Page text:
Articles: Banks %


March 10, 2014

I am here at Abu Dhabi Airport. My flight was supposed to depart at 2.15am. It’s now 9am and we’ve been told the flight may take off at 11am. So you can imagine the state of the place and the state of me! There’s no point in getting angry at staff, who are trying their best to deal with a mega systems failure. There has been a collapse of the Etihad infrastructure: poor visibility due to fog, lights on the runways have gone out, crews are not able to make their connection and now there is a massive backlog of planes queuing up on the runways with no one to fly them. More

February 24, 2014

One of the interesting things about emerging market crises, is that when you are in one, it doesn’t feel like a crisis at all. Turkey has been buffeted by a political crisis and mass demonstrations, which could easily have spilled over into the nightmare playing out in Ukraine. Yet the situation has been calmed by both the protestors and the government. It doesn’t mean the problems have gone away, but it means that both sides have pulled back from the brink. More

February 10, 2014

On Friday morning the Germans threw the constitutional cat among the europhile pigeons by announcing that the ECB’s plan to save the bond markets of peripheral Europe, including Ireland, was unconstitutional. Yes, you read it right: any move by the ECB to save the euro by buying the bonds of over-leveraged peripheral countries was, according to the German constitutional court, against the German constitution. More

January 27, 2014

Do you remember the Undertones My perfect cousin’ about a perfect, mollycoddled cousin who was the apple of his mother’s eye and got on the nerves of all the other less-than-perfect cousins? More

January 13, 2014

Imagine the real economy in a pair of tight bottle green flairs, the likes of which you could hide a six back of Harp up. Imagine the perm, the bomber jacket and a luxurious ‘tache’. It is pure 1970s. The soundtrack is somewhere between the Bay City Rollers and Rory Gallagher’s Calling Card. The best footballer in the world, Johan Cryuff, smokes at half time; people make “trunk” calls and drink Cadet Cola. And most crucially, from an economic perspective, like in the 1970s, there is no credit. More

January 9, 2014

THE “red eye” flight, 7am Dublin to Dusseldorf, is half-empty. You can sense from the resigned, matter-of-fact way most of the passengers behave, that the people — mainly men — are veterans of this route. However, Irish business people in Germany are still a rare enough breed. More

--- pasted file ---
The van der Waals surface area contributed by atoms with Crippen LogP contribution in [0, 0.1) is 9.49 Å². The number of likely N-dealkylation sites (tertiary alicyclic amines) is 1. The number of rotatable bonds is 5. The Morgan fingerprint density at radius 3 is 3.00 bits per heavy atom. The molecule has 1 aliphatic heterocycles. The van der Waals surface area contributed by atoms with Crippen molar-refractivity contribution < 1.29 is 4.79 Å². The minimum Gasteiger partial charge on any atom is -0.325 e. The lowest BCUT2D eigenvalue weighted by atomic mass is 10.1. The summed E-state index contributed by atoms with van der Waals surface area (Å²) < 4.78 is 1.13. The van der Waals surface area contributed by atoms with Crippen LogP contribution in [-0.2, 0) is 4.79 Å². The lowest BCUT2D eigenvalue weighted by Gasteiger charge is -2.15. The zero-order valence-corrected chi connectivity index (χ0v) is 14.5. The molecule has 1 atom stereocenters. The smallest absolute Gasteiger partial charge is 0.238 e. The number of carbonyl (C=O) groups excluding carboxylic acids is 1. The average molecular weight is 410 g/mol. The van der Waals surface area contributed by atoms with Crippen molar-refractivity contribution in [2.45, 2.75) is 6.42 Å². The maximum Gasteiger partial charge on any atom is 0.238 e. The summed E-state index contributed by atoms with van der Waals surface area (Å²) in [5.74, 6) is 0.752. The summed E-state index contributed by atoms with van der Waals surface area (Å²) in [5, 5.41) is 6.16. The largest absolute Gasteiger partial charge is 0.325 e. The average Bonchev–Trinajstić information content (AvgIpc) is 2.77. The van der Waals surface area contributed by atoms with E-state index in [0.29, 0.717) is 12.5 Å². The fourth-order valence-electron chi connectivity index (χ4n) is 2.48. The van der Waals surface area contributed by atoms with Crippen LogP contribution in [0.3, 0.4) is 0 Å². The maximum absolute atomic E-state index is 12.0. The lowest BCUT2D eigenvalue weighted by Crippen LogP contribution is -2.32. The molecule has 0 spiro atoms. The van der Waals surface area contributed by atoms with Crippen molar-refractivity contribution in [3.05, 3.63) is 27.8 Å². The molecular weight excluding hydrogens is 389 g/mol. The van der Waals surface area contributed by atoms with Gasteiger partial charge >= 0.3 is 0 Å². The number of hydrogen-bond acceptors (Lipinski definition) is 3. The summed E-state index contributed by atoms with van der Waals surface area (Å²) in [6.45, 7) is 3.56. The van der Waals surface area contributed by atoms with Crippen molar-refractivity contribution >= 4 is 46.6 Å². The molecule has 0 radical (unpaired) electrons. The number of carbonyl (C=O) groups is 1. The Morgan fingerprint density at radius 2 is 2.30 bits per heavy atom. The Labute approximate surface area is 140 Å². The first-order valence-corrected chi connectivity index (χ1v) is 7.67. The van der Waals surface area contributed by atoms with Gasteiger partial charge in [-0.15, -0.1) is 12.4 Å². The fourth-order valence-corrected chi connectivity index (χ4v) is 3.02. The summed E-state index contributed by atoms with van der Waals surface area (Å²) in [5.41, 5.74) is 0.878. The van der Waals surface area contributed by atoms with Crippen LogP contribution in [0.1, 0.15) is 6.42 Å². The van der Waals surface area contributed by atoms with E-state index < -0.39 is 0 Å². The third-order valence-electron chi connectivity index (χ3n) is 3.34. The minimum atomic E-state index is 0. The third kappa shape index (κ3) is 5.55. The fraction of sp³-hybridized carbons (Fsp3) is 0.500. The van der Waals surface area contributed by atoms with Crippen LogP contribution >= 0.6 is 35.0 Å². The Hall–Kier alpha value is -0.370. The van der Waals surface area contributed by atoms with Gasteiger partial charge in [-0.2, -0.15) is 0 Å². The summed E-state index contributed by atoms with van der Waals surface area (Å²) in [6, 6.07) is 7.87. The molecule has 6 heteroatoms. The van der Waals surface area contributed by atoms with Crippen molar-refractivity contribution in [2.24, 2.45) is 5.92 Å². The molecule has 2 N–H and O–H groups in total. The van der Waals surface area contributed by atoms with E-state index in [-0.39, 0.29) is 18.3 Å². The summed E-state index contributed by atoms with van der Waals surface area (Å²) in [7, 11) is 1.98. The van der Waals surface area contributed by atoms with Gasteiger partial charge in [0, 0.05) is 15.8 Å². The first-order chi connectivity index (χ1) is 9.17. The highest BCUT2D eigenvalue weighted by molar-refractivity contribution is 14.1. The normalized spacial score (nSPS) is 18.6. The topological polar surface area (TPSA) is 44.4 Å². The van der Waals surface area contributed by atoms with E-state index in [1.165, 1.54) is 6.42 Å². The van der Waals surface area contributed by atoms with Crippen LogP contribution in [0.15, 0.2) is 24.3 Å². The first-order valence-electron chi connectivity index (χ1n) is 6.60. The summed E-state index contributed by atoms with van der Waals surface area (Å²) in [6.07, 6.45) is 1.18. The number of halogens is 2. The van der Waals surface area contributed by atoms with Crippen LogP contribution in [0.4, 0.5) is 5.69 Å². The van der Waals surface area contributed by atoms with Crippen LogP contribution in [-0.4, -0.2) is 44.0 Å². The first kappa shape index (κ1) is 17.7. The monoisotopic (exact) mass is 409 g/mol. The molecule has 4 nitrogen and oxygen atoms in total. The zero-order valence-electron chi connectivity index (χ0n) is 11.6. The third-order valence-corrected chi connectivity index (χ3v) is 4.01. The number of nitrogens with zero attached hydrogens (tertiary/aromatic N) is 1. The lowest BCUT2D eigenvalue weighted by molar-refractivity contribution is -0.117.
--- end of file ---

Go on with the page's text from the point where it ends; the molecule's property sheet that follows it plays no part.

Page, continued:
January 6, 2014

On Friday night, I dropped my daughter off at Wezz in Donnybrook for the first time. This is a traumatic experience, but one which many thousands of Dublin fathers have either gone through, or will have to go through in years to come. Indeed, I myself went to Wezz – a teenage disco – when it was called Wesley and we, the boys and girls, went on the bus. These days, that has changed. More

January 2, 2014

On the day that’s in it, let’s examine some of the big economic and financial questions that will impact on our lives in 2014. More

December 30, 2013

Now that we are at the end of the year, here are a few things that 2013 taught us about economics, how our economy is doing and what determines where it goes from here. More

December 19, 2013

The Government’s new economic strategy was unveiled yesterday. It is supposed to outline new thinking for the next decade. Yet it seems very much like everything else that we have ever seen before. More

Articles: Banks

I write a column every week. This keeps me sane and hopefully, on my toes – but you can be the judge of that! The article appears in the Irish Times every Saturday. I just started writing this column (having recently left my column at the Irish Independent which I wrote for over 10 years). I cover economic, financial, demographic, social and geo-political issues – and all sorts of other things that come into my head, sparked by things I’ve read, people I have spoken to or ideas I have heard, over the course of any particular week.

The world - and Ireland - is changing so rapidly that it’s impossible to run out of things to write about. Since I rarely stop writing, the articles are composed and written in the oddest of places, in bars, on trains, in my office, on buses. You name it, I’ve written in, on or under it.

One of the great joys in the week is reading the responses to my articles in the comments on this site. Thanks so much to everyone who responds, challenges, argues and even blatantly insults! This is what freedom of expression and opinion is all about: two contrasting opinions – a buyer and a seller - make a market and makes for good discussion. Imagine a world where we all agreed?

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